Broadband News

Big drop in BT share price over BT Italy scandal

BT Group PLC saw a big drop in its share price on Tuesday 24th January as the news emerged of a write down to the value of £540m against its operations in Italy as the result of improper accounting and various practices.

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The size of the drop is evident even when you look at the share price all the way back to 2002, and comes towards the end of a tough year where since February 2016 when the initial Ofcom review on the separation of Openreach from BT Group PLC started in earnest the share price has taken a steady downward path. On the Ofcom review we are still waiting for concrete action.

The levels of cash or investment available to the BT Group are important, as so far they appear to be the only ones stepping up to the challenge of a Universal Service Obligation though whether the conditions attached would be palatable to the Government is a big unknown, and while this news should have zero impact on existing BDUK contracts, the dynamic may change over time on how flexible or not BT is with regards to extra work around clawback and gap funding in community schemes.

The Government is pinning its broadband hopes on a pure fibre future, but while Openreach remains the largest FTTP operator in the UK the health of BT is important. Some of the pressures that are thought likely to feature in the next set of financials are pessimism over revenue from the UK public sector and this may be the result of CityFibre with the increasing number of metro fibre contracts with local authorities.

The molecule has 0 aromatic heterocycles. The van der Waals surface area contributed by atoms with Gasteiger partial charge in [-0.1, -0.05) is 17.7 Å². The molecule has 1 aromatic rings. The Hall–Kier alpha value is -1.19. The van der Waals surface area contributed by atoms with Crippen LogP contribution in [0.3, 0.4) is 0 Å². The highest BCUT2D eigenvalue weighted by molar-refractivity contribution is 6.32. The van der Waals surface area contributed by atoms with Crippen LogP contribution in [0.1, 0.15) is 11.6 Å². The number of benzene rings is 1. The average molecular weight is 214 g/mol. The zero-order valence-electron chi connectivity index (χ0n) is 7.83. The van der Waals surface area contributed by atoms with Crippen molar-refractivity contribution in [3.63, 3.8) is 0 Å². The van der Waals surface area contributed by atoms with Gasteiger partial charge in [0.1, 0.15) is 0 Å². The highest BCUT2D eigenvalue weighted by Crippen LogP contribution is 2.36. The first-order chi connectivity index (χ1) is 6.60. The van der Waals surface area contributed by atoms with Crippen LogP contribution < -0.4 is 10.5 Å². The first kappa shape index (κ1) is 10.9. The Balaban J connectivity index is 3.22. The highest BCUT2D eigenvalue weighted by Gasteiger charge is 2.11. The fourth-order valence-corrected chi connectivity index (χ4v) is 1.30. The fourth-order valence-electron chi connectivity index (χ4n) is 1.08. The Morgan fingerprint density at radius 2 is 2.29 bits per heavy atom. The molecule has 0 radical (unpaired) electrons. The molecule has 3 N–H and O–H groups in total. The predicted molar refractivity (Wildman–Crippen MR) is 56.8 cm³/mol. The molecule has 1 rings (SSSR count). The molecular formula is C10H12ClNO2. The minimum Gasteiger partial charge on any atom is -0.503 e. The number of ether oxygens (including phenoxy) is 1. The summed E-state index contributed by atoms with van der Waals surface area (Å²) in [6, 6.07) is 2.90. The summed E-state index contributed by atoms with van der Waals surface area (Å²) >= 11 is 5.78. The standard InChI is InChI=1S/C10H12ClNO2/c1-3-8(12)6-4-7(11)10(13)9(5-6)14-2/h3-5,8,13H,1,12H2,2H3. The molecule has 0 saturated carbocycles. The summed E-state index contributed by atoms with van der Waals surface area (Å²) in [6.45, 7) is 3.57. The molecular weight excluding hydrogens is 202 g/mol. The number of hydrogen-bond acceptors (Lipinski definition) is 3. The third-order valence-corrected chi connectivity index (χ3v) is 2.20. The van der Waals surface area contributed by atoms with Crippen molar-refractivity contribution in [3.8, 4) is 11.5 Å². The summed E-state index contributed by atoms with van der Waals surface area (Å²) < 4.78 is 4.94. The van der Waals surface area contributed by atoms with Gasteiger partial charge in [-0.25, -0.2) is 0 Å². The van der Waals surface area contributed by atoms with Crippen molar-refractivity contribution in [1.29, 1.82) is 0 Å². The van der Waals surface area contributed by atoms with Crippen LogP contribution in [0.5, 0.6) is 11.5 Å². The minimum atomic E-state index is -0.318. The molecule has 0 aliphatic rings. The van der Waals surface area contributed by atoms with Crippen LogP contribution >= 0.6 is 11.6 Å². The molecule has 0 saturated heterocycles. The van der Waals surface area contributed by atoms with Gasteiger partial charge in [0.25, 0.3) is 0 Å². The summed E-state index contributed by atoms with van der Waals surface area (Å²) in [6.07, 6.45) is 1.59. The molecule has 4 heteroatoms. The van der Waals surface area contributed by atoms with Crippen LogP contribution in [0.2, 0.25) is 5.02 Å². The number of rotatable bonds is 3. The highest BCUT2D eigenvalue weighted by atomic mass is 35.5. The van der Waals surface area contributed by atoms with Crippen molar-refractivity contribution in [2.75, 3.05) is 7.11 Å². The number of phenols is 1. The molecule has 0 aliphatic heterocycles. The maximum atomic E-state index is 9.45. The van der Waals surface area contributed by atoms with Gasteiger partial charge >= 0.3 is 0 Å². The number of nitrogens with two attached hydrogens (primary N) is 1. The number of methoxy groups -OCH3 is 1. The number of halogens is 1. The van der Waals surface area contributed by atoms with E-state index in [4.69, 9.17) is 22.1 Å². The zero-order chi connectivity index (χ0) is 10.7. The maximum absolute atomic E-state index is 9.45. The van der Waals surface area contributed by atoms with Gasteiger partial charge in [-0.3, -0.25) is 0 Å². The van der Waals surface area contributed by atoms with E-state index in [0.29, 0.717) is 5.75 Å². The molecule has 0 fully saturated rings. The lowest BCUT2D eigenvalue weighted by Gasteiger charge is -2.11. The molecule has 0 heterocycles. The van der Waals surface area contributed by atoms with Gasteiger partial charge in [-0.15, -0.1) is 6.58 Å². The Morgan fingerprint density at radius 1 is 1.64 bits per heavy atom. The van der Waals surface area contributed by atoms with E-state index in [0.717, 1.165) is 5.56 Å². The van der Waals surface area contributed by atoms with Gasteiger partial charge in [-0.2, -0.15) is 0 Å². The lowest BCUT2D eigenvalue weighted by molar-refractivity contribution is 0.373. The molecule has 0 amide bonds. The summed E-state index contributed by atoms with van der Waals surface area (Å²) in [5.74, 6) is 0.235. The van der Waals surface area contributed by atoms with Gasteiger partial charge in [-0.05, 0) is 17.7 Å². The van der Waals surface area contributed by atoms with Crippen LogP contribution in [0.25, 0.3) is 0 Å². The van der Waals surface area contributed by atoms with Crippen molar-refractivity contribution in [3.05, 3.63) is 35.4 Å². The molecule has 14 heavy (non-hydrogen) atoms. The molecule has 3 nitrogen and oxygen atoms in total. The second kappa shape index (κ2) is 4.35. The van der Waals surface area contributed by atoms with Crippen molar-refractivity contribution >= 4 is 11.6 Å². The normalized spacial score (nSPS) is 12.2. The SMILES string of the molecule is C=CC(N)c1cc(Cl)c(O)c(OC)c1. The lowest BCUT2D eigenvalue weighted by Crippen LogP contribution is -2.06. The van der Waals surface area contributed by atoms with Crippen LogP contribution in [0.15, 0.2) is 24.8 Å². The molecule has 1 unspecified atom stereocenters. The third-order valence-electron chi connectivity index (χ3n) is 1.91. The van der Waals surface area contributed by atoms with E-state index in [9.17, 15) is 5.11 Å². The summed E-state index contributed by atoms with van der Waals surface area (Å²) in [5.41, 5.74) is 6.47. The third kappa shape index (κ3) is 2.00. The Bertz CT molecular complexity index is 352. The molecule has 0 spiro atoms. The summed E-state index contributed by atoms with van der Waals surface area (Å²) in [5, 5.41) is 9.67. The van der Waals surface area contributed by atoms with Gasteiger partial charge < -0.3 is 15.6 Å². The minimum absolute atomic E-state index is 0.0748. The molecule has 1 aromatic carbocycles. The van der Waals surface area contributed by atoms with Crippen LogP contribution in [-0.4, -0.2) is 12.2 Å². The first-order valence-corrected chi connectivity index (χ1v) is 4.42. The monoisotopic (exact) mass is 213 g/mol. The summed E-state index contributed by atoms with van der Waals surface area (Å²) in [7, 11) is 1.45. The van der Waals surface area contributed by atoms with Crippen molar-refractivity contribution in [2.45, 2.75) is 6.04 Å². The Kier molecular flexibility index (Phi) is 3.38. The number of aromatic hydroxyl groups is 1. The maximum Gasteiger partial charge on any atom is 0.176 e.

So far BT has kept its major shareholders on board with good dividends and while investment via Openreach is criticised for being too small, without major investors stepping up to say they are happy to support decade long investment plans of a several few £billion in a split or more functionally separate Openreach it is difficult to see Openreach doing much more than its existing plans of G.fast for ten million and FTTP for two million premises for a few years.

One advantage of the share price dropping might be that a full split to create an Openreach PLC is easier financially or conversely is more difficult depending on how you view the pension and other debts. The lower share price carries the risk of asset strippers moving in and while lots of people moan about BT sweating its assets now, groups looking to make a killing selling off the individual parts of the group are going to care little about that.

One aspect of Brexit that may impact on any firms plans to rapidly expand its pure fibre footprint is that the labour force for the tasks involved seems to already be under pressure, and sourcing cheaper contract labour from Europe to increase roll-out speeds may not be possible or not at a cost that is attractive. The reason why some Eastern European countries have high FTTP/B availability is the speed at which apartment blocks can be upgraded and where digging/trenching is needed the costs of doing so are much lower.

Comments

Just out of curiosity, how much of FTTP costs actually go to digging and trenching (=labour) and how much to planning, permissions, wayleaves, bureaucracy etc?

Should there be some kind of a blanket permission to allow these works without involving councils and landlords on individual basis?

  • hvis42
  • 11 months ago

An EU study highlighted the differences, e.g. Poland €23/metre for new ducting and in UK €62/metre

  • andrew
  • thinkbroadband staff
  • 11 months ago

So if the distance between two houses or blocks of flats is the same in Poland and UK, say 50m, price in UK would be 3000 and in Poland 1000 (not that simple but anyway). Accounting in differences in purchasing power, the difference disappears. And if divided by residents in a block of flats, peanuts. Still very little happens in UK.

  • hvis42
  • 11 months ago